Saturday, September 23, 2006

Bringing in the (proverbial) sheaves

Hairy Houdini, our local red squirrel, has been busy lately getting in his larder. Across the street from our house a walnut tree is dripping nuts, and Hairy seems determined that not one of them goes uncached. Back and forth he streaks, his mouth stuffed with a single fat nut, his beady little eyes lit with a crazed gleam. The determination of where to secrete the treasure is known to him alone, but careful observance leads me to believe the decision is based on happenstance and a what-the-hell attitude, so typical of the long-tailed rodents. Which could explain why he so seldom remembers where he buried them, and why so many young walnut trees are springing up in our yard.

A great restlessness pervades the air this time of year as the sun slants harder and the days grow shorter. The skies burn with blue fire. Apple trees and Osage oranges bow under the weight of their fruits. Goldenrod blossoms plume the breeze like yellow smoke, and a close inspection finds the flowers abuzz with activity. Competing for the nectar are bees, beetles and butterflies, an unruly multi-species mob with one thing on their minds: gather as much as possible in the shortest amount of time. For time, as they know it, is winding down.

They are not alone. Every September I check our own larder and calculate how much we have, if we need more, and if so, how much. But unlike the squirrels and the insects, what we store is not so easily gathered. It’s green chiles—preferably New Mexican or, if not, from southern Colorado. And a glance this year assured me that we needed more, much more, to tide us over for the coming year.

Back in Denver this was not a problem. A trip to the chile vendor at 38th and Brighton Boulevard garnered three or four bushels of fire-roasted Hatch chiles, the very best, grown and harvested in the fabled Hatch Valley of southern New Mexico. Big, meaty chiles like Big Jims or Sandias, plus a bushel of fiery jalapeƱos thrown in for good measure, roasted in mesh barrels over high flame until the skin blistered and peeled, then steamed in plastic sacks—they were heavenly to smell, and better to eat.

After we moved to Kansas, we’d make an annual pilgrimage back to Colorado each September. Ostensibly to see our boys, the real purpose of the trip was to restock the freezer with chiles. On the final morning we’d stop at the vendor, load the back seat and make the run for home, all the while salivating over the exquisite aroma escaping the damp sacks. If we stopped for a burger en route we’d be sure to order take-out so we could peel a thick wedge of chile to place atop the meat.

When we got home we’d place the chiles in freezer bags, a dozen or fifteen to a sack. Each would be dated, and I’d rotate the stock in the freezer. That night we’d cook up a huge pot of green chile stew to celebrate. My usual manner is to triple or quadruple the recipe in order to have some for leftovers and freezing. This is what I did several weeks ago.

And, like Hairy Houdini, I went looking for the extras and could not find them. I rooted and dug through the freezers—we have two, one just for chiles—and came up empty. Where had I buried them? It finally dawned that we’d eaten them, not having the fortitude to wait. I made a mental note to make a dozen batches next time.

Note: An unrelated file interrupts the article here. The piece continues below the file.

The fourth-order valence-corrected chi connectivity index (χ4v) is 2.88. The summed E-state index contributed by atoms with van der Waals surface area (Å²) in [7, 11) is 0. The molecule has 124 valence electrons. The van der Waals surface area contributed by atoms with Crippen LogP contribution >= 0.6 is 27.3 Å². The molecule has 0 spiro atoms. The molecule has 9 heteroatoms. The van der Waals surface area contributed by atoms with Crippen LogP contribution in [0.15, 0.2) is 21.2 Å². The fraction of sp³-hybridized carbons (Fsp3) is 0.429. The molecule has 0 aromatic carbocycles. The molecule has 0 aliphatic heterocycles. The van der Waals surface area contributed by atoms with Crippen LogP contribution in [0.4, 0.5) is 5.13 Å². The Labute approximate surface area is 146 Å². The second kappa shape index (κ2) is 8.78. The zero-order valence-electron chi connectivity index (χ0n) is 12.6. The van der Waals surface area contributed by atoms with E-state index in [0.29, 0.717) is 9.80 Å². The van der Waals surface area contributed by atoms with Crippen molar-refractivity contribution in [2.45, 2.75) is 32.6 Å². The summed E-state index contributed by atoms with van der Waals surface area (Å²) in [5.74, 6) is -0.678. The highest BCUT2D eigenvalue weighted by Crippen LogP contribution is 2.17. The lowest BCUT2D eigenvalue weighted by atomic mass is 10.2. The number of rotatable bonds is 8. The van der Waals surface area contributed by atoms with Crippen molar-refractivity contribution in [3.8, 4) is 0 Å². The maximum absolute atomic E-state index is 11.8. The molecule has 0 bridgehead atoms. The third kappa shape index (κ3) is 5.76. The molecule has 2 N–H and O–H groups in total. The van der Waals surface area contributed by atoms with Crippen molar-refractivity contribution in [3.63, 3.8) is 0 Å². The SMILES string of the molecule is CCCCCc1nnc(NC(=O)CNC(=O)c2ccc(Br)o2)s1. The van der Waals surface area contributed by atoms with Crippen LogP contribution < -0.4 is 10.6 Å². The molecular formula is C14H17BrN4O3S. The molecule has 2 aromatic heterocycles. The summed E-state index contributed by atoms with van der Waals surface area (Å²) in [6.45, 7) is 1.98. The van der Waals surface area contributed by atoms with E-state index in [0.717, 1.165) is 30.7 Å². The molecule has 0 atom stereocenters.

After a while the idea of a trip to the city paled. Several Quixotic quests across Kansas after rumors of genuine Hatch chile failed, but in the nick of time we discovered a produce grower south of Manhattan who specialized in chiles. In a late season panic that Hairy would implicitly understand, we ended up buying five bushels of chiles and one-and-a-half bushels of jalapeƱos. Enough, we figured, to last two years, if not more.

It did. But as August waned and September waxed, and our supply steadily dwindled, I knew we’d have to restock, and soon. The days were getting short. Time was running out.

It’s been said that one can find anything on the Internet. That’s only partly true. One cannot find Hatch chiles in Kansas via the Internet, for I tried, many, many times. There were elusive hints that so-and-so garden center would have a shipment, but when I clicked on the link I found that it was years old. Phone calls went negative. Like Hairy, the look in my eye was becoming edgier each day.

Lori saved the day by convincing a trucker coming through southern Colorado to grab us two bushels of fire roasted chiles. Though I was dubious over this—once roasted, chiles don’t last forever—it worked out as planned, and she arrived home one afternoon with the car smelling sublimely and two large bags of steamed chiles piled on the back seat. Like a starving hyena, I tore into a sack and tasted one—very hot, just as I like.

Still, the freezer looked half-empty, and I wondered if we’d have enough.

The thermometer read 44 degrees this morning when I rose from bed, poured a cup of coffee and fed Sheba a stalk of broccoli. The low numeral didn’t adequately register until I opened the door and stepped into the darkness, at which time it settled on me like a rime of frost. My breath steamed the stars away. Moonrise cast a pallid glow on the beanfields adjoining the river, and in my weariness I imagined they were fields of chiles. For a second it warmed my heart, and then realization set in and the cold air settled in my bones. I cranked the heater on.

Two bushels plus a half-bushel in reserve. I hope we have enough.

1 comment:

Anonymous said...

Ahhhh. At last, a new post to savor. Thanks!!